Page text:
California Labor Code 1102.5 remains one of — if not the–most important tools we as plaintiff attorneys have to protect California employees from retaliation for reporting illegal, unsafe or “bad” practices either to their company or to law enforcement. A major “fork in the road” for whistle blowers is understanding the difference in the two main components of LC 1102.5. Under part (b), protection is available to whistle blowers only if the disclosure revealed suspected violations under state or federal laws. Until January 1 2014, local statutes or city charger violations doe not qualify. Edgerly vs. City of Oakland, 211 Cal 4th 1191 (2012). Now, Governor Brown has signed into law revisions which allow wbistle blowers to seek recovery under any local rule, ordinance or regulation. San Francisco has many such ordinances, such as the Living Wage Ordinance ($10;hr minimum wage0l Under (b) an employees who reports suspicions only to their employer does not qualify as a whistle blower unless the employer is a public entity.
Now, let’s compare reporting to a governmental agency with (c), which prohibits retaliation against an employee who refuses to participate in an illegal activity, or takes a position adverse to the employer’s position. As stated in Ferretti vs. Pfizer, Inc. 855 F. Supp 2d 1017, 1025 (2012). “the…Legislature intended to protect employees who refuse to act at the direction of their employer or refuse to participate in activities of an employer that would result in a violation of law.” (Feretti involved a request to transfer out of a research grant which violated federal regulations. court construed this as refusal to participate in an illegal course of conduct).
Under (c), a whistle blowers has a higher burden of proof than under (b), in that they must show that an employer’s conduct as in fact illegal, not merely that they had a reasonable belief that it was illegal. Further, the employee must show that they somehow opposed the employer’s illegal activity, such as by refusing to participate in it.
In many cases, our potential clients actually have, as part of their job duties, the responsibility of reporting illegal activity. Does that make them qualified as whistle blowers if they are just “doing their job”? Answer: yes, they are entitled to recover if they have “stepped outside” of their job when they informed the authorities or took adverse action. McVeigh vs. Recology San Francisco, 213 Cal. App 4th 443, 467 (2013). Thus, something that is beyond “just doing my job and warning an employer of possible legal consequences” must be undertaken. (but recall that this type of across-the-box=early warning might well be enough to state a (b) claim.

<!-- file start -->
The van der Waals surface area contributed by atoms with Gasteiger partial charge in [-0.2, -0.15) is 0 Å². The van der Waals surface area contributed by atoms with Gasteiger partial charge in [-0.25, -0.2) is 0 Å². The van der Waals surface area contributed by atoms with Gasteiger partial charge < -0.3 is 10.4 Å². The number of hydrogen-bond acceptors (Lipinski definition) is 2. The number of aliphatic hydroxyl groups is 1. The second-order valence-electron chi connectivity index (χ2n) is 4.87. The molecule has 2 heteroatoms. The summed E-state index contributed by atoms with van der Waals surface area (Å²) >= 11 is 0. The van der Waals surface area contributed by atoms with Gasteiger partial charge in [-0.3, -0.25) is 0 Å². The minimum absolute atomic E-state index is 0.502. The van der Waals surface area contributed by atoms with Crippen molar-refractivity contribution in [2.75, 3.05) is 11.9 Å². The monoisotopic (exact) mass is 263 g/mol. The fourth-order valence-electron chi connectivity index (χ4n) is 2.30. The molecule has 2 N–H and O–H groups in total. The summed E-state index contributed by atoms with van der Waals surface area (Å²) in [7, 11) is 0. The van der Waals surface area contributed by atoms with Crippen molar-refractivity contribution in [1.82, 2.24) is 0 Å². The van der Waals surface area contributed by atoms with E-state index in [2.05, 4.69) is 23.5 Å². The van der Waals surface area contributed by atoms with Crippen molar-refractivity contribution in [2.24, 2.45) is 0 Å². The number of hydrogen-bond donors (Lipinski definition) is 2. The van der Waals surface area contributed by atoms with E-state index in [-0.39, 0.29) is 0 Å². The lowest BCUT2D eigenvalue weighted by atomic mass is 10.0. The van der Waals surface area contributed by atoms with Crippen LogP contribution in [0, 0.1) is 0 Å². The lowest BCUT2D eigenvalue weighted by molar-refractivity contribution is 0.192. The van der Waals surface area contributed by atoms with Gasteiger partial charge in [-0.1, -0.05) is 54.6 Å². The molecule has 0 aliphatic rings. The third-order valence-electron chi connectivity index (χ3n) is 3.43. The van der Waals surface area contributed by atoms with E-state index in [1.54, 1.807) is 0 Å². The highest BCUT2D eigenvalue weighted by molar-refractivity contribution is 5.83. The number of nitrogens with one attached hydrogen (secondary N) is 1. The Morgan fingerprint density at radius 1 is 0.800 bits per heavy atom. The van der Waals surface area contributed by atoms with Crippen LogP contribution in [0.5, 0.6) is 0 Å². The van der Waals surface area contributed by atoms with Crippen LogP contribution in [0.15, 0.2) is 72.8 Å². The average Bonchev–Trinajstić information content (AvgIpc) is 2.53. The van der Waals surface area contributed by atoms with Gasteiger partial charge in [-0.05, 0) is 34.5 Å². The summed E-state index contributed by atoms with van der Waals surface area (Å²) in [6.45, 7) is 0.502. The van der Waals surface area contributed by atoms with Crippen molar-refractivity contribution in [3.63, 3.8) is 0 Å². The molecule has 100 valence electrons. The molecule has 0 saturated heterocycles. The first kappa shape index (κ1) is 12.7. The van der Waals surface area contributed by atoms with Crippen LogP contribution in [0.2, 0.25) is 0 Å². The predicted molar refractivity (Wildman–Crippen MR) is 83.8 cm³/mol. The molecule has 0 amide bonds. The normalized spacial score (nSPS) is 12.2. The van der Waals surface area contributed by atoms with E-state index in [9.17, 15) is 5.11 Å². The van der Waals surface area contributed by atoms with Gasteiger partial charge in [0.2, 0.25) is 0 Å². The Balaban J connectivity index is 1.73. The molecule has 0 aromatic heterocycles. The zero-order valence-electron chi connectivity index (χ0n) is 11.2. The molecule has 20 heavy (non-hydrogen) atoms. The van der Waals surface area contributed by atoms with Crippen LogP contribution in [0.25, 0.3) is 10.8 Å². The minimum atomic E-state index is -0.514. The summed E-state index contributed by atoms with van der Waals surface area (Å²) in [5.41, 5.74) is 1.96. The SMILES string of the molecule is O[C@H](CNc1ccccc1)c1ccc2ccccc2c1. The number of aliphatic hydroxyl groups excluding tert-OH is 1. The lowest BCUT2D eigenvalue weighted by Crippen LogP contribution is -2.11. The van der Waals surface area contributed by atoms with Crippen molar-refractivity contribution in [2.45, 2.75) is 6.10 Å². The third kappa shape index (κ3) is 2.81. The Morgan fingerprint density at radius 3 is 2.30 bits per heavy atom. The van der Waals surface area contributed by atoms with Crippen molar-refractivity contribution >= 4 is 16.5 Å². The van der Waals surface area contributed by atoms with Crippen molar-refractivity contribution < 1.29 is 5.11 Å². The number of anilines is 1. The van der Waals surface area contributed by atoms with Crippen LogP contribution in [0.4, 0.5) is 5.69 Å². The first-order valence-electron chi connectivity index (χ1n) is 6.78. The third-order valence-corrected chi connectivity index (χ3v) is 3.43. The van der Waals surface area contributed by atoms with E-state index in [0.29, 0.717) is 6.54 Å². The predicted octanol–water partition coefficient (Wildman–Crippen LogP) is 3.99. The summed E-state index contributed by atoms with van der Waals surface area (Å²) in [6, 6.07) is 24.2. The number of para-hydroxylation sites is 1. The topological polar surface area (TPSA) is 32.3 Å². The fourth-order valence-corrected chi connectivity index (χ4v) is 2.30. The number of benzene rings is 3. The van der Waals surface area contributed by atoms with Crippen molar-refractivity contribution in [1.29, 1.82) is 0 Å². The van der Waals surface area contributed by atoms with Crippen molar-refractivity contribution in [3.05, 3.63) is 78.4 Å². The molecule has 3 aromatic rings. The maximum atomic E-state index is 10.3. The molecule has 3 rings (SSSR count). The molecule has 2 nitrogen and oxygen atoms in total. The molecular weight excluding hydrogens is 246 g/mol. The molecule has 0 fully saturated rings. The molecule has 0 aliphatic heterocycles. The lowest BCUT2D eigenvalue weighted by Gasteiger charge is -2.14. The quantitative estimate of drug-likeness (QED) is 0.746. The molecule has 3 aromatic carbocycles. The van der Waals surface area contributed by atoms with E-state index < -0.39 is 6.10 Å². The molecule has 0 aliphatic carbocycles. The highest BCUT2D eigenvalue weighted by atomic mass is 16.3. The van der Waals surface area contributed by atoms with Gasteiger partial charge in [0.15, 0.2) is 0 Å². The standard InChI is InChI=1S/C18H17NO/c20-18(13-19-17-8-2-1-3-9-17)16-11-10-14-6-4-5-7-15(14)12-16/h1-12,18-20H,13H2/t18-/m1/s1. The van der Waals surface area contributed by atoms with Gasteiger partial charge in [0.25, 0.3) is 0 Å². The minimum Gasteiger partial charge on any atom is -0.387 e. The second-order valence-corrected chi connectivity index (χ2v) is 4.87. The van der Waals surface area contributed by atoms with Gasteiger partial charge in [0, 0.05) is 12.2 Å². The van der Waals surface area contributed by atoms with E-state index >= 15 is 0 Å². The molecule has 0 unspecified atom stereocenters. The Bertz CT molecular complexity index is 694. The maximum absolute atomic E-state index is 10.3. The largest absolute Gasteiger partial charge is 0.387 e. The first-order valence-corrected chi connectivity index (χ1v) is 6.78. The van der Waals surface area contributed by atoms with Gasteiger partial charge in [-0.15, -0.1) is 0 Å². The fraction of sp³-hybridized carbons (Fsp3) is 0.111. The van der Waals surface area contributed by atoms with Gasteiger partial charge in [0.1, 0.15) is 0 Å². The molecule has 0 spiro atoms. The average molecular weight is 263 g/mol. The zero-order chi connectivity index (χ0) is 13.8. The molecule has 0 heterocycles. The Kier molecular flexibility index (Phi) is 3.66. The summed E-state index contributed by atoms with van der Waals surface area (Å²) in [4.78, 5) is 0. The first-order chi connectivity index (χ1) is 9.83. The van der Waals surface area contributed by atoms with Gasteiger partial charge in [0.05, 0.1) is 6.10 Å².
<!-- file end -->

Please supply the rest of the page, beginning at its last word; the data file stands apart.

There is a requirement (at least stated by one court) that an administrative claim first be filed with the Department of Labor Standards Enforcement prior to filing a civil suit for LC 1102.5 violations. This will no longer be required after 1/1/14 due to Governor Edmund Brown’ signing SB 666; however, until that time it is probably best to file a claim. Unfortunately, the time limit to file the claim is six months (Cal Labor Code 98.7(a). Be sure to file with the DLSE; a claim for violation of California Private Attorney General Act (PAGA, LC 2699(g)) requires a claim filed with a different agency, the Labor and Workforce Development Agency.
Los Angeles County employment attorney Stephen Danz and his team of associates have filed numerous lawsuits against California employers alleging violations of these laws on behalf of employees who have been terminated for complaining about illegalities. Legal advise in your case can only be given by an attorney licensed in your jurisdiction and familiar with the facts of your case.